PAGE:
Brian, it seems like old lenses bring back some bad memories for you -- in that case, I will help you out and take all of your old lenses ;-)
But really, digital filters are not really the answer when it comes to truly creating the "personality" that a lens has. Take for example super baltars, they glow unevenly, and yet still somehow produce a "sharp enough" picture -- doing that in post is, I guess possible, if I tried hard enough. Maybe some filters will help, but doubt they would get me all the way there. Thus, I'd rather use the lens itself.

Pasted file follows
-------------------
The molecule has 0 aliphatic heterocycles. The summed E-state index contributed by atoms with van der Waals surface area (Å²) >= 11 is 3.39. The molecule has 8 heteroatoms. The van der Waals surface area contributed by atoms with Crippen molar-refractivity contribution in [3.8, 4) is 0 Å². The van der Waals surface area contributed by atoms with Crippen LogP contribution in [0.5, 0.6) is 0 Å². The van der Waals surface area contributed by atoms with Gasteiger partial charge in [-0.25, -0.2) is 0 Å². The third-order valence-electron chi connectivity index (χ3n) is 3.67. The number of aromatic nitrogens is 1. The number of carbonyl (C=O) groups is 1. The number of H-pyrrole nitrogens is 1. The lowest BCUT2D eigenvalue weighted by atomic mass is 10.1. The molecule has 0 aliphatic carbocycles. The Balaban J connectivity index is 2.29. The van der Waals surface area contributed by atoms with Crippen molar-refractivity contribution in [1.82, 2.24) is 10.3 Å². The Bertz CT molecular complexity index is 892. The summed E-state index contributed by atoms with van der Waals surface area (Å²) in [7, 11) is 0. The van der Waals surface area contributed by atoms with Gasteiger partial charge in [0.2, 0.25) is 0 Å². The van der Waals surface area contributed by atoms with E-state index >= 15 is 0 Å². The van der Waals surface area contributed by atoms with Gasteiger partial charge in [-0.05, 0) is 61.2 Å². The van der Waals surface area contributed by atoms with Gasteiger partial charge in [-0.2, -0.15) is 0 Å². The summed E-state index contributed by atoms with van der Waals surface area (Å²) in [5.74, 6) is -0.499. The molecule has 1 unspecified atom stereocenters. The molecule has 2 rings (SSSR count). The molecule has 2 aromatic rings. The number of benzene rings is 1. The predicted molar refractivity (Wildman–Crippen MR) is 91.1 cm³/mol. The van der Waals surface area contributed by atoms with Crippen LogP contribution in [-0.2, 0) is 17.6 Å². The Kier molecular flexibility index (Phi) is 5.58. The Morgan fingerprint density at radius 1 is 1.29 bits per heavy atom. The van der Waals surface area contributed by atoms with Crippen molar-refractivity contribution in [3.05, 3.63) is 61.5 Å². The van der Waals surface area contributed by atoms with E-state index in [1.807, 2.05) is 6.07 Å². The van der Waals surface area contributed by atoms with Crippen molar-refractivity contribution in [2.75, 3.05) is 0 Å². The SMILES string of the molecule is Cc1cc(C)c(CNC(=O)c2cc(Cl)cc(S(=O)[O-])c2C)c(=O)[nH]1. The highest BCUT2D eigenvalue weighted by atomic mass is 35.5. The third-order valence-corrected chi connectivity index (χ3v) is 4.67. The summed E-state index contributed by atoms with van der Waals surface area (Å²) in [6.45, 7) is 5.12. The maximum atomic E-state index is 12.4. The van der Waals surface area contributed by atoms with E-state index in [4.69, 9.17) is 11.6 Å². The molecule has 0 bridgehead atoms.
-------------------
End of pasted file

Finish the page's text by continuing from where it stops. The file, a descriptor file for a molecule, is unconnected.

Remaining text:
I am the technician/engineer at Visual Products that designed the VP BNCR mount for both the Red One and Epic/Scarlet cameras and I am sorry to report that there will more than likely never be a mount for the Red one camera that accepts a BNC mount lens due to mechanical restrictions and financial realities. As mentioned in prior responses, there is a great difference in physical depth between the BNC and BNCR (R for reflex) lens mounts, the latter-mentioned was designed with reflex viewing systems in mind that utilized a pelicle mirror or spinning reflex viewing mirror covering the image plane at a 45 degree angle to send an image off to an optical viewfinder thus restricting physical lens or mount depths. This lens design allowed a (BNCR) mount flange to be designed that would not interfere with Red One's stock lens mount base and therefore did not alter the factory sensor mount or camera housing. This goal of using BNC mount lenses on a Red Cinema product could feasibly be accomplished for the Epic/Scarlet cameras. It would theoretically be a straight bolt-on item replacing the stock lens mount/base combination without voiding any warranties. The MAJOR concern here would be with wide-angle lenses of very early design that possess rear elements that probe deep toward the image plane. These lenses could VERY POSSIBLY damage the image sensor. These early lenses were not designed with any physical restrictions in mind, especially not IR filters. As an example I just measured the rears of some Bausch & Lomb Baltars in BNC mount and found that a 35mm focal length would clear the sensor on an Epic/Scarlet at approximately 35mm total mechanical depth below the mount flange but a 30mm focal length would not @ 43mm deep when there is only 40.075mm of depth available to work with. As well, our experience at Visual Products with very old wide-angle lenses is that the rear elements are typically very small in diameter and have a very steep angle of emergence. This has always shown poorly in in-house tests as modern image sensors have a limited angle of acceptance due to the micro-lens array on the face of the sensors. This causes these old wide-angle lenses to display very distinct light fall-off toward the outer edges of the frame. The solution for a BNC mount lens on an Epic or Scarlet camera is already available and It looks like Michael Panfeld posted the solution above..... http://cgi.ebay.com/ws/eBayISAPI.dll...:X:RTQ:US:1123 Just check the lengths of those lenses before stuffing them in the hole!!